The Tigers and Giants locked up their franchise players, ace Justin Verlander and catcher Buster Posey, on Friday. Verlander agreed to a seven-year deal worth $180 million, Posey a nine-year deal worth $167 million.
Verlander, the MVP and AL Cy Young winner in 2011, could have become a free agent after 2014.
"I wondered what it would be like to test free agency," the right-hander said in Lakeland. "But the pull of Detroit was too much."
Verlander's total salary broke the record for pitchers set last month with Felix Hernandez's $175 million over seven years with the Mariners.
"His record speaks for itself," Tigers president Dave Dombrowski said. "He can be one of the greatest if not the greatest pitcher in Tiger history."
Verlander, 124-65 with a 3.40 ERA and two no-hitters over eight seasons, was set to make $20 million in 2013 and 2014. Those salaries will remain. He makes $28 million from 2015-19. There is a $22 million option for 2020 that becomes guaranteed if he finishes among the top five in the 2019 Cy Young voting. That would make the deal $202 million over eight seasons.
"It's tough to put into words how much I love Detroit," Verlander, 30, said. "We have the best fans in baseball."
Posey's deal, which includes a full no-trade clause, is the longest ever for a catcher and most in baseball for a player with fewer than three years of service time.
"It's hard to put into words what I feel right now; just an incredible feeling knowing that for the next nine years I'll be a part of this very storied franchise," Posey said in San Francisco. "I'm incredibly humbled."
After missing most of 2011 with a broken left leg and torn ligaments in his left ankle, the former Florida State star hit .336 with 24 homers and 103 RBIs, winning the batting title and MVP and leading the Giants to their second World Series title in three years.
Posey, 26, was to make $8 million this season. Instead, it will be a $7 million signing bonus and $3 million salary. He will make $10.5 million in 2014, $16.5 million in 2015, $20 million in 2016 and $21.4 million from 2017-21. A club option for 2022 is $22 million (which would make the deal worth $186 million over a decade) with a $3 million buyout.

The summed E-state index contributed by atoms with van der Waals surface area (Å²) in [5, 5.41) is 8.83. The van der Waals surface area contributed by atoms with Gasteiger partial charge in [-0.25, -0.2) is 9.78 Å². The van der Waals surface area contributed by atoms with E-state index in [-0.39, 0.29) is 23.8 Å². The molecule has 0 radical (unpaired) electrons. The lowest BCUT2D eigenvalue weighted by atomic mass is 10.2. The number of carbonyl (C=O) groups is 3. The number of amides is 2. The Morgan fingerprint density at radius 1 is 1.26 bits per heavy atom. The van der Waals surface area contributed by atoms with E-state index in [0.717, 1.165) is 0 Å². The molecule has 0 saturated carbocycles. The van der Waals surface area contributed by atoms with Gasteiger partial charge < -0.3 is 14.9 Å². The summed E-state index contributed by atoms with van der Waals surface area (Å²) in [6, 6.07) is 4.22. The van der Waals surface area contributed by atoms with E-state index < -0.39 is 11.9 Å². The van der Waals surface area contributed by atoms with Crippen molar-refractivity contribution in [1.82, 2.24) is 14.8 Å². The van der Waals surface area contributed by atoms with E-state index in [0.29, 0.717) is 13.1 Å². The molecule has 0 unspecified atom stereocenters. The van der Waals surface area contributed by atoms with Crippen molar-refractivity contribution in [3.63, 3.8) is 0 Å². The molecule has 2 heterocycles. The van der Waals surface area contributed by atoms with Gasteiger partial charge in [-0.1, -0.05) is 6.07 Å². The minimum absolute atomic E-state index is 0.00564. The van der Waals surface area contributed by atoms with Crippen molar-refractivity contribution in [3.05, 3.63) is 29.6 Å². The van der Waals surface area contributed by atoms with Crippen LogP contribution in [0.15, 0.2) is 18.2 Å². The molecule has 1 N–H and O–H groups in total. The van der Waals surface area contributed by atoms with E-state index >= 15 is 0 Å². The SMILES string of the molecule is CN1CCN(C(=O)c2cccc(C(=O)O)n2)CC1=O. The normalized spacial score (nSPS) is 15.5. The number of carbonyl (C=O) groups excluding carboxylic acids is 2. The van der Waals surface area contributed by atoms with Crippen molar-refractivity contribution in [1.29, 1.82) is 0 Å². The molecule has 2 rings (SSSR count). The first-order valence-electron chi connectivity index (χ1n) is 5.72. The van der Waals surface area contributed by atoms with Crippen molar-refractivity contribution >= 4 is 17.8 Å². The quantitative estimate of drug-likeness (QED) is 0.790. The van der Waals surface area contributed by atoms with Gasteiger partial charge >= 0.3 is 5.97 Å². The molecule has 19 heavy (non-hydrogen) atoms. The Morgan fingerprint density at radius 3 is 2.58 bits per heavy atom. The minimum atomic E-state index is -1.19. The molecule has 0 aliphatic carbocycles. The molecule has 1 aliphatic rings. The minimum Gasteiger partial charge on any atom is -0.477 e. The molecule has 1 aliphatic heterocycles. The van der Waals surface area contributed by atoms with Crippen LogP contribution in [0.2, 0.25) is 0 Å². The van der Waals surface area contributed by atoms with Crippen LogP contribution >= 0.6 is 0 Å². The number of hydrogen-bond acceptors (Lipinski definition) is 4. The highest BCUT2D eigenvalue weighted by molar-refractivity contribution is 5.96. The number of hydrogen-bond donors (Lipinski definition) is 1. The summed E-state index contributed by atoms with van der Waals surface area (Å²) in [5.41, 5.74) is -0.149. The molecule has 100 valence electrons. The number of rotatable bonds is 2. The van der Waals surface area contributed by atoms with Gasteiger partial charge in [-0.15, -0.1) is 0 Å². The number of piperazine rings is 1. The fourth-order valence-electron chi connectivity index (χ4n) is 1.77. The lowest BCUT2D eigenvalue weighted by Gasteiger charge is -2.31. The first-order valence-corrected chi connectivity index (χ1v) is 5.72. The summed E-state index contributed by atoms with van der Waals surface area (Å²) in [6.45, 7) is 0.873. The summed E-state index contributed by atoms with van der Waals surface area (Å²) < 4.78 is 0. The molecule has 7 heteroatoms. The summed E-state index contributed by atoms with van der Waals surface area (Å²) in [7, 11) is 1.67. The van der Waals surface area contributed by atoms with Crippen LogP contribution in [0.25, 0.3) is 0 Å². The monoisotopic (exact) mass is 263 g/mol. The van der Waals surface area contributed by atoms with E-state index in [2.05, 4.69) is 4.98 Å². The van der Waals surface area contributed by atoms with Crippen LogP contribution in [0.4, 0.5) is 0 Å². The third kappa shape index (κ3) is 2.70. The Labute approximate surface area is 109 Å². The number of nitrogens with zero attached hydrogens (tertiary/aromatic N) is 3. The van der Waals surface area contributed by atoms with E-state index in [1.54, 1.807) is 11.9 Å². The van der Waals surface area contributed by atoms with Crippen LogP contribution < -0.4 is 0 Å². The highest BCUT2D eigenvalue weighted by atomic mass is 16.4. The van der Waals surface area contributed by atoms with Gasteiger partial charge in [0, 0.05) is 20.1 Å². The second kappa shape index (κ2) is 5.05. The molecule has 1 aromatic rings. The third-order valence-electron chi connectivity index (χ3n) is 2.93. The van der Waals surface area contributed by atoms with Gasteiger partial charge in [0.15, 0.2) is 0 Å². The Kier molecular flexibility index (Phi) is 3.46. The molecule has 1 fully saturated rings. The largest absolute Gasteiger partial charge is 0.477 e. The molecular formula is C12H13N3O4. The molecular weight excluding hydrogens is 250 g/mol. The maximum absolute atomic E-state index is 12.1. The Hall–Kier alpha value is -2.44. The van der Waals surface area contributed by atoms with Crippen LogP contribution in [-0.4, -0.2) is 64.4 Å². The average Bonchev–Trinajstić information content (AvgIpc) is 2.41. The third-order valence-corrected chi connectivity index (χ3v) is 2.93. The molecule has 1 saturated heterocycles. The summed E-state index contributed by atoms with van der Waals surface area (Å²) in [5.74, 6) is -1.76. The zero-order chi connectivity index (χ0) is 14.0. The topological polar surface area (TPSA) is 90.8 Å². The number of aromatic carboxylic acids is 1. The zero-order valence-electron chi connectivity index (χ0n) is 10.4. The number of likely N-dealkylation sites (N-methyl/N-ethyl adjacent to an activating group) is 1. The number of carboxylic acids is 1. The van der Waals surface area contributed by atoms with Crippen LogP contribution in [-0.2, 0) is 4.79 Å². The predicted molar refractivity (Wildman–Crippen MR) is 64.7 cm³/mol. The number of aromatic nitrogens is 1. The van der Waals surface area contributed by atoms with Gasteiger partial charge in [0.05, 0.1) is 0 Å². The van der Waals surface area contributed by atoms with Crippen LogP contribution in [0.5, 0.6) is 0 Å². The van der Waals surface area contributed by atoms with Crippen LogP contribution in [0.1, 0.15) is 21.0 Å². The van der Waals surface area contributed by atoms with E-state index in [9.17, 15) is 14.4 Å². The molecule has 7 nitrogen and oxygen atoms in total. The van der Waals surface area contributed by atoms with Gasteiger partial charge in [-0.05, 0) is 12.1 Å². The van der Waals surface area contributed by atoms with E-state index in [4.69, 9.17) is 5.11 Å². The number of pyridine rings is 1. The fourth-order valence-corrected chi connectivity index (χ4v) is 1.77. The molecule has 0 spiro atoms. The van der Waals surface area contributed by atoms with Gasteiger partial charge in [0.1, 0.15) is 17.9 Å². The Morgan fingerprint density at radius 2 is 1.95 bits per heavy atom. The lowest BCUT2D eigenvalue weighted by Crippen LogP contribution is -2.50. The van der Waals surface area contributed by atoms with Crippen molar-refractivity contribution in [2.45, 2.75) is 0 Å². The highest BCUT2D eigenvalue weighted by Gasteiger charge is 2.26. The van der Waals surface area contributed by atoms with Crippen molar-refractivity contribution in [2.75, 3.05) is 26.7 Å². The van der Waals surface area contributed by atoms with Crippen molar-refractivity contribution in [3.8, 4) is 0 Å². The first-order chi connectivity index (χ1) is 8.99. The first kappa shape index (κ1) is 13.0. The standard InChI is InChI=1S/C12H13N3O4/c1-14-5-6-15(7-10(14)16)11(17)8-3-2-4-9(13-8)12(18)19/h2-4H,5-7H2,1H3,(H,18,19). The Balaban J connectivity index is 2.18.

"A nine-year commitment sounds like a lot," Giants CEO Larry Baer said. "But it wasn't scary to us when you look at Buster the person."
Arizona's big deal: Arizona first baseman Paul Goldschmidt, 25, is close to a five-year, $32 million deal, espn.com reported. It would run through 2018 with a 2019 option. As a rookie in 2012, he hit .286 with 43 doubles, 20 home runs and 82 RBIs.
Comeback ends: Outfielder Adam Greenberg, who gained attention last year for his return to the majors, was released by the Orioles. Greenberg was beaned in his first career at-bat, in 2005. The Marlins signed him to play in the season finale, and he struck out in his only at-bat.
Braves: Reliever Jonny Venters will have his left elbow examined after leaving Tuesday's game with pain. He had elbow-ligament replacement (Tommy John) surgery on the elbow in 2005.
Mets: Third baseman David Wright played five innings in his first game since sustaining a rib injury. He expects to be ready for opening day.
Royals: Miguel Tejada, 38, the 2002 AL MVP, made the roster as a utility infielder. He last played in the majors in 2011. He spent 2012 with the Orioles' Triple-A team but was released June 25.
Twins: First baseman Justin Morneau sat with a tight back. He likely won't play today, but manager Ron Gardenhire said he will be ready for opening day. Also, righty Cole DeVries, set to start the fifth game, left after three innings with a sore forearm. His status is unknown.